Irish female business leaders take less than 20% of national average maternity leave to preserve career

Leading female executives take a total of 9.6 weeks maternity leave, compared to national average of 52 weeks.

New research which has looked at women’s career progression in Ireland finds that leading C-Level Executives take less than 20% of the national average Maternity Leave.

The research has also shown that while there is parity in terms of salaries for men and women at C-Level, only 26% of C-Level Executives in Ireland are women.

Ardlinn has said that significant changes are needed in workplace practices and maternity/paternity leave legislation in order to support women in achieving and sustaining C-Level status.

The research which was conducted by Ardlinn, found that Ireland’s leading female executives take a total of 9.6 weeks maternity leave throughout their career, compared to the national average of 52 weeks (working on the research statistics of 1.2 v 1.4 children respectively).

According to Áine Brolly, Founder and Director of Ardlinn, the survey highlights that there is an underlying fear that an average period of maternity leave will negatively impact career progression, which is reflected in the disparity of leave between the national average and C-Level Executives.  She claims that while it is hard for women to achieve C-Level status, it is even harder to stay there with the pressures of career versus maternity and family.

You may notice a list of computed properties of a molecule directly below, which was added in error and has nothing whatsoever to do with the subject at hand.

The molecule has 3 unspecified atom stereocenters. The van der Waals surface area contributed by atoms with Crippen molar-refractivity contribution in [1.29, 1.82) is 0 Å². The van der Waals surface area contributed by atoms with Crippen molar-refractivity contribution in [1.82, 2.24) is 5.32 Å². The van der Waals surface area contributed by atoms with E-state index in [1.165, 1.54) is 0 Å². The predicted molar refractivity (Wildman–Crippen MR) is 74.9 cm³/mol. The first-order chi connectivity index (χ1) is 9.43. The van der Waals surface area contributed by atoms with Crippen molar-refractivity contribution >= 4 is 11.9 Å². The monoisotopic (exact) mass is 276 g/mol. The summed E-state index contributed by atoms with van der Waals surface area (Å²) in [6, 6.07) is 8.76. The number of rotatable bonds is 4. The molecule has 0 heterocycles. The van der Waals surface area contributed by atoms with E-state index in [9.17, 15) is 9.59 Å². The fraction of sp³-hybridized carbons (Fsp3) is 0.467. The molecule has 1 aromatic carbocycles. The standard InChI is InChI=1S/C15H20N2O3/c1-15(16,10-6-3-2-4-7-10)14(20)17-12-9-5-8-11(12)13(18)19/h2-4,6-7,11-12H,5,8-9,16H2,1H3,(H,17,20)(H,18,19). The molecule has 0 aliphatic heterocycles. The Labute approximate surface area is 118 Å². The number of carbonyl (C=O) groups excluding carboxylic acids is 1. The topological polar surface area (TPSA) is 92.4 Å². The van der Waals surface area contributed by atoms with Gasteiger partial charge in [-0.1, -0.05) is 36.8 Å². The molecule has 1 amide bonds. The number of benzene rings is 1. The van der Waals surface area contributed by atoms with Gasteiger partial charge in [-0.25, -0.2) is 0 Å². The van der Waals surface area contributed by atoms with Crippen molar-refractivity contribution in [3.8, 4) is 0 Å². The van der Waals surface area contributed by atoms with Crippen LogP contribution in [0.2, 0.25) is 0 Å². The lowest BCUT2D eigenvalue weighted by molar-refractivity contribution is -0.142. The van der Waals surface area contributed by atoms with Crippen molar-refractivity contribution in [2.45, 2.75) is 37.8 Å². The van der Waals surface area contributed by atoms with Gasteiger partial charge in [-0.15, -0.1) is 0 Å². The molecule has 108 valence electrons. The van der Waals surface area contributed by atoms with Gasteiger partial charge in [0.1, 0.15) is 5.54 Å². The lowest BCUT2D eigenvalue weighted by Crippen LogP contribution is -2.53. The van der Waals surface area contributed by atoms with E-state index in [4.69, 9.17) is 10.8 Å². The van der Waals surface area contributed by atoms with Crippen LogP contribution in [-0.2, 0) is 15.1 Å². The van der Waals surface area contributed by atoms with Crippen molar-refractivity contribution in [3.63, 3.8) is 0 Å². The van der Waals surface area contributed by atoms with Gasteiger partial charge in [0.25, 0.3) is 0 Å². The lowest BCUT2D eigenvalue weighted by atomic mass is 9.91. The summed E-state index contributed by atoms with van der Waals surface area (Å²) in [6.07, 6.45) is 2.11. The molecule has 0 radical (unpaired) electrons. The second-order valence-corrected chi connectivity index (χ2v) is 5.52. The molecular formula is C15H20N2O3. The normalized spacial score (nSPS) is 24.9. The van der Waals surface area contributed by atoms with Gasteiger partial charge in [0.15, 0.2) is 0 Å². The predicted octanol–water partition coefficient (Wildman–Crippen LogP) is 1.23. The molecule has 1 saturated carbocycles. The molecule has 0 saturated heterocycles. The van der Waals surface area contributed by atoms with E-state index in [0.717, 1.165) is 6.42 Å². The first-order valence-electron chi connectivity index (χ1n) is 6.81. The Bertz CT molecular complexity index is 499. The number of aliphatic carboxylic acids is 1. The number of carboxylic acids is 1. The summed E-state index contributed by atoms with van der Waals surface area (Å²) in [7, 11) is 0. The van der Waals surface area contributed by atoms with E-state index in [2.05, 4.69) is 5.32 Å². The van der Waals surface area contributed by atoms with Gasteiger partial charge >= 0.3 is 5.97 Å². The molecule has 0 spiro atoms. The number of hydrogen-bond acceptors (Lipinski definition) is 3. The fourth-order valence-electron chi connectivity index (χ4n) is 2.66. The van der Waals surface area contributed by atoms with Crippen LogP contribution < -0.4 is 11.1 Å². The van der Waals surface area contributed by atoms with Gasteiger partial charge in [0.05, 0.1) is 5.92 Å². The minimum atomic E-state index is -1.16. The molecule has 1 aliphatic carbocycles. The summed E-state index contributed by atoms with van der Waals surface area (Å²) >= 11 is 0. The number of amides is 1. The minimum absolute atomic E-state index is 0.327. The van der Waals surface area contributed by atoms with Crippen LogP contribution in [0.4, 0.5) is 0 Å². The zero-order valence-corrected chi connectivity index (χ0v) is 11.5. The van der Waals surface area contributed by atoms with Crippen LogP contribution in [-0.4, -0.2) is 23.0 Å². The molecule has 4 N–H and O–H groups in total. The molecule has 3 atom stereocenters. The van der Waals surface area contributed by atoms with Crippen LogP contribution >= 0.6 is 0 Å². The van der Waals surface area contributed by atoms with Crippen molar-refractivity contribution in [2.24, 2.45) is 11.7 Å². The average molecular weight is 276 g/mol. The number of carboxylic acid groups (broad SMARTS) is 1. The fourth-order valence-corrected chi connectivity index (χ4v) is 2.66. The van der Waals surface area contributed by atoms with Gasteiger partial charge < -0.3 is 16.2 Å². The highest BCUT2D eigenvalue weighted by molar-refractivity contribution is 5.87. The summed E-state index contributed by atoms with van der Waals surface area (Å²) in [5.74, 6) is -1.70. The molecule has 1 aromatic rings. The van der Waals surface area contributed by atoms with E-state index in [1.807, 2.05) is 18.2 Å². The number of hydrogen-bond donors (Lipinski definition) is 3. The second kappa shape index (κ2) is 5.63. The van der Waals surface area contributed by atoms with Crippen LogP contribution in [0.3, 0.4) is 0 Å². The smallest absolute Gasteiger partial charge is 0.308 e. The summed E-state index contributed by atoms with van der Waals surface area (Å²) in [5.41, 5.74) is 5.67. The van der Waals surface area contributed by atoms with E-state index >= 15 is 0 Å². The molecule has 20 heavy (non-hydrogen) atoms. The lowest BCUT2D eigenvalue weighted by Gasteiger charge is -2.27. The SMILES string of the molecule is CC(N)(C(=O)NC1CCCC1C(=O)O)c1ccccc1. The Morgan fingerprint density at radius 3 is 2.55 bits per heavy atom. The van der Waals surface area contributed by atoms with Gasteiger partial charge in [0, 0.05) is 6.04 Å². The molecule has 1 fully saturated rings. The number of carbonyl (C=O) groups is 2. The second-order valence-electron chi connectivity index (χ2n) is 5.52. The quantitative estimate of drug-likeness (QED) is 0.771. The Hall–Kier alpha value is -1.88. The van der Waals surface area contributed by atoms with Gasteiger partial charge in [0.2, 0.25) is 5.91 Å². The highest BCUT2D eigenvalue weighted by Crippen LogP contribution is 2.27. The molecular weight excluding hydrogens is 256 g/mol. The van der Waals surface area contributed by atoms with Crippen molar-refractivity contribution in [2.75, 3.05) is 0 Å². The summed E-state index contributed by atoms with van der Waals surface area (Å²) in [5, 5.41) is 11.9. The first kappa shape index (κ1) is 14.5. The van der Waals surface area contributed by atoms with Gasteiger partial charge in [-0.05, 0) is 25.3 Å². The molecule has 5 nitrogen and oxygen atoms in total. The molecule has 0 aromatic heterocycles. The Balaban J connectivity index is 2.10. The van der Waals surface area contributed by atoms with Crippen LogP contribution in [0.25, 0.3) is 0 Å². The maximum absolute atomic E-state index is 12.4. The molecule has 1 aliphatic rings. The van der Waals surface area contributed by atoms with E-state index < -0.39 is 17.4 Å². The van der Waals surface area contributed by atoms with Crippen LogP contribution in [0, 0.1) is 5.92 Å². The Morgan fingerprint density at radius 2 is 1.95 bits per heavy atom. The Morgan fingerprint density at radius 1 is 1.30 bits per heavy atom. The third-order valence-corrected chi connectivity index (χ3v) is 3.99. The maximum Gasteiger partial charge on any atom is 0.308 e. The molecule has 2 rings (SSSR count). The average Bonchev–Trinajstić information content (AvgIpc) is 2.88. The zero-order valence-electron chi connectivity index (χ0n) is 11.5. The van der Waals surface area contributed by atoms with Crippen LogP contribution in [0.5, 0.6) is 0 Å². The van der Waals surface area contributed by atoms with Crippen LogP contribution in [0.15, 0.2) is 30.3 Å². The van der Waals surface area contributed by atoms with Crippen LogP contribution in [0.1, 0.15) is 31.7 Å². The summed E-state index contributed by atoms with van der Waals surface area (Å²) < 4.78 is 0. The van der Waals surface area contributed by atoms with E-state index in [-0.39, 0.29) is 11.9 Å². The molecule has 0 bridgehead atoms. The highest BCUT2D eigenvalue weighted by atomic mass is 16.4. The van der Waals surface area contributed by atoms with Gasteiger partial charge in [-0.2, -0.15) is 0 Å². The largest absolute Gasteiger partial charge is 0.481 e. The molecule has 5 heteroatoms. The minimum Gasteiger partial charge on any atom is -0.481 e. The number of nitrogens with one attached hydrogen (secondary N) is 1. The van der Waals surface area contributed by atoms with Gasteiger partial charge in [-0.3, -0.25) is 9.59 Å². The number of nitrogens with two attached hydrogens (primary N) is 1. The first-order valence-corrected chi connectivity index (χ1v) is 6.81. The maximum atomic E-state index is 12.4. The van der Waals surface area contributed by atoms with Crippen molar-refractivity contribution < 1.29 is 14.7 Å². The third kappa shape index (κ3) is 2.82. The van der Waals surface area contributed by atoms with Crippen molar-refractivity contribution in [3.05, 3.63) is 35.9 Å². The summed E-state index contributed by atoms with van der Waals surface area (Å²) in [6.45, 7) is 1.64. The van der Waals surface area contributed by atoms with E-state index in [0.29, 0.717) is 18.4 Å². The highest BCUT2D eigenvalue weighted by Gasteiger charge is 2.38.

While welcoming new Parental Leave legislation proposed within the Oireachtas which would see an extension of the current limit at 18 weeks for every child aged eight and under increase to 26 weeks, Áine has called upon government to get in line with the EU average of 97.8 weeks (the maximum allocation in Ireland is currently 60 weeks) and create an environment where maternity and paternity conditions encourage women to stay in the workforce;

Commenting on the newly published report, Áine said;

“I would strongly advocate an improvement in the conditions through which women, who have recently given birth can access work, and preserve career continuity. A holistic cultural change is required as a means of leveling the playing field and enabling women who wish to have families to flourish, and sustain the positions they’ve worked exceptionally hard to gain.”

Ardlinn’s research supports previous findings which show that 70% of women fear taking a career break, and this is demonstrated in terms of women who have worked tirelessly to get to leading C-Level positions taking such time limited maternity leave in order to maintain their professional career positions.

Áine added;

“Moves to improve conditions for families through the extension of legislation for combined parental leave are to be welcomed. For too long, Ireland has lagged behind the European average.

The traditional roles in Ireland are changing with a greater proportion of females now acting as the top earner within their household, and it’s time this was reflected in wider policy.

Maternity leave should not come down entirely to the decision of protecting your career or your family’s interests. The Parental Leave Bill would provide a means of offsetting career fears, enabling a more collaborative approach for families, but it must go further to ensure a fair deal for ambitious and career driven women. Even with the proposed extension we will still fall short of the EU average.”

The survey, as conducted by Ardlinn is supplemented by international research in this area which highlights that a woman who takes more than 2 years off for maternity loses 18% of her earning power forever.

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